Maybe 2017 will be the year that ARM servers finally become a thing. After demoing a 24-core server chip a little more than a year ago, Qualcomm's Datacenter Technologies subsidiary has announced the Centriq 2400 CPU. This new chip is a 48-core ARMv8 processor based on a new in-house CPU core design called Falkor, and it's compliant with ARM's Server Base System Architecture specification. Earlier in the week, Qualcomm showed off the new hardware running "a typical datacenter application" comprising Linux with Java and Apache Spark.
Qualcomm makes some pretty bold claims about its new chip. The company says the Centriq 2400 is the first-ever server processor fabricated on a 10-nm process, and that it's power-efficient, scalable, and will offer "high performance." In the context of the datacenter, "high performance" means going head-to-head with Intel's Xeons, and that's usually regarded as a tall order, even for atypical, powerful ARM processors.
There's been a lot of talk about ARM CPUs heading into servers in the past few years, but that idea has yet to really pan out. Previous attempts in this space failed to be competitive when dealing with typical server workloads and were generally no more power-efficient than Intel's offerings. Qualcomm is staying tight-lipped about the technical details of the Falkor core and the Centriq 2400's platform, so perhaps the CPUs have the secret sauce needed to compete with Xeons.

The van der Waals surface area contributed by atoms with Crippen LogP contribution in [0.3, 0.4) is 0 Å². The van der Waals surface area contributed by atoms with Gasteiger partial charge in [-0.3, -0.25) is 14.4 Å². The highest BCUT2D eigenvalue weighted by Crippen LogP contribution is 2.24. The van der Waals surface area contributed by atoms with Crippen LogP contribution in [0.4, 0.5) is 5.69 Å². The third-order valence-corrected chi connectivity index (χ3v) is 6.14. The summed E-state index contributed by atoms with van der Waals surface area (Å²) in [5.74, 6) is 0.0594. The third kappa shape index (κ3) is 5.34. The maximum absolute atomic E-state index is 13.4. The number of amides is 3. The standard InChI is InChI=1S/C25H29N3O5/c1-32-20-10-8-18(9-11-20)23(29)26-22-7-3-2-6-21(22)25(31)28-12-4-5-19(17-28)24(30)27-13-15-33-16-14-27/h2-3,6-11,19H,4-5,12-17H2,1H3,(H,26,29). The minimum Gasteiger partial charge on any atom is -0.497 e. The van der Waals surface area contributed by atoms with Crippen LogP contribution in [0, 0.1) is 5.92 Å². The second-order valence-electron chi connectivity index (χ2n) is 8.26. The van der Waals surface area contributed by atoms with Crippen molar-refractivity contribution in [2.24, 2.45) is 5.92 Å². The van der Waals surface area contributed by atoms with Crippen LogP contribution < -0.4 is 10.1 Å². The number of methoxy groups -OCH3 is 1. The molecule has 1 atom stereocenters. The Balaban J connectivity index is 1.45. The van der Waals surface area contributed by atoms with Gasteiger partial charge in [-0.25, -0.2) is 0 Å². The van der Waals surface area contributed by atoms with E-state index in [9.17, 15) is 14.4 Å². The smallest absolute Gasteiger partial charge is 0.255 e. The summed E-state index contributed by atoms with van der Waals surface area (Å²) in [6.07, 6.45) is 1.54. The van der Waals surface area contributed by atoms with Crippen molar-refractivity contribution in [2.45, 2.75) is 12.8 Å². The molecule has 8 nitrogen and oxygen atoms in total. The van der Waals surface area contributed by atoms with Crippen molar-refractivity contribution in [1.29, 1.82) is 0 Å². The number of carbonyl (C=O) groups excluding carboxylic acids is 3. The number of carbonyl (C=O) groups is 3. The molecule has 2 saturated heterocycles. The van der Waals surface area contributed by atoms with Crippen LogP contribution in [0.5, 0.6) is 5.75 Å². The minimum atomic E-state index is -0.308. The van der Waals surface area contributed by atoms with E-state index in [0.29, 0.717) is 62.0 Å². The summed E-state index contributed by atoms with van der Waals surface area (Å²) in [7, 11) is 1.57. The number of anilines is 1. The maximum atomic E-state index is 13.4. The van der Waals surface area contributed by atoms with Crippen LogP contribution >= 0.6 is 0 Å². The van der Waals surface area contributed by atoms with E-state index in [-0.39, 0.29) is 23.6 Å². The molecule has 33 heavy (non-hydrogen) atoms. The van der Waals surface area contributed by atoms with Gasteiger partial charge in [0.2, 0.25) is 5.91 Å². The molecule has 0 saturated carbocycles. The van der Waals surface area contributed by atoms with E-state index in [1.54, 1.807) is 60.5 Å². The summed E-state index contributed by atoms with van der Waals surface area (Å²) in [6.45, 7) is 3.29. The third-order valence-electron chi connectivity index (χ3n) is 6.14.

Qualcomm says it's already sampling Centriq 2400s to industry partners, and that it expects commercial availability of the new chips in the second half of 2017.
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